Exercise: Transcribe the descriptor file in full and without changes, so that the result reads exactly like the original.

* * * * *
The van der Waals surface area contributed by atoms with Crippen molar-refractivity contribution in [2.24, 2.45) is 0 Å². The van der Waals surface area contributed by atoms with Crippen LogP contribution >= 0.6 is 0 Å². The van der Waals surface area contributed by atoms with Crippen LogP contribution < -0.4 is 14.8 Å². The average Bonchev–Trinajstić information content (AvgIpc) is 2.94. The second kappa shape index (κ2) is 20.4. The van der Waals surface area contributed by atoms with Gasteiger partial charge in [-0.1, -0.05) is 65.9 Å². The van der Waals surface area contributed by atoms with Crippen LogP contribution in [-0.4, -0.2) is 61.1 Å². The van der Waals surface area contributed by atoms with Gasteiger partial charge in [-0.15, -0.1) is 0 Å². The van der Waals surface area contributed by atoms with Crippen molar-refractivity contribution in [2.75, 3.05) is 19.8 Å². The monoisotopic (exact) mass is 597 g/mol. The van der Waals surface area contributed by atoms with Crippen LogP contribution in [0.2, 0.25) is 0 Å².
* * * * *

The van der Waals surface area contributed by atoms with Crippen molar-refractivity contribution in [2.24, 2.45) is 0 Å². The van der Waals surface area contributed by atoms with Crippen LogP contribution >= 0.6 is 0 Å². The van der Waals surface area contributed by atoms with Crippen LogP contribution < -0.4 is 14.8 Å². The average Bonchev–Trinajstić information content (AvgIpc) is 2.94. The second kappa shape index (κ2) is 20.4. The van der Waals surface area contributed by atoms with Gasteiger partial charge in [-0.1, -0.05) is 65.9 Å². The van der Waals surface area contributed by atoms with Crippen LogP contribution in [-0.4, -0.2) is 61.1 Å². The van der Waals surface area contributed by atoms with Gasteiger partial charge in [-0.15, -0.1) is 0 Å². The van der Waals surface area contributed by atoms with Crippen molar-refractivity contribution in [2.75, 3.05) is 19.8 Å². The monoisotopic (exact) mass is 597 g/mol. The van der Waals surface area contributed by atoms with Crippen LogP contribution in [0.2, 0.25) is 0 Å².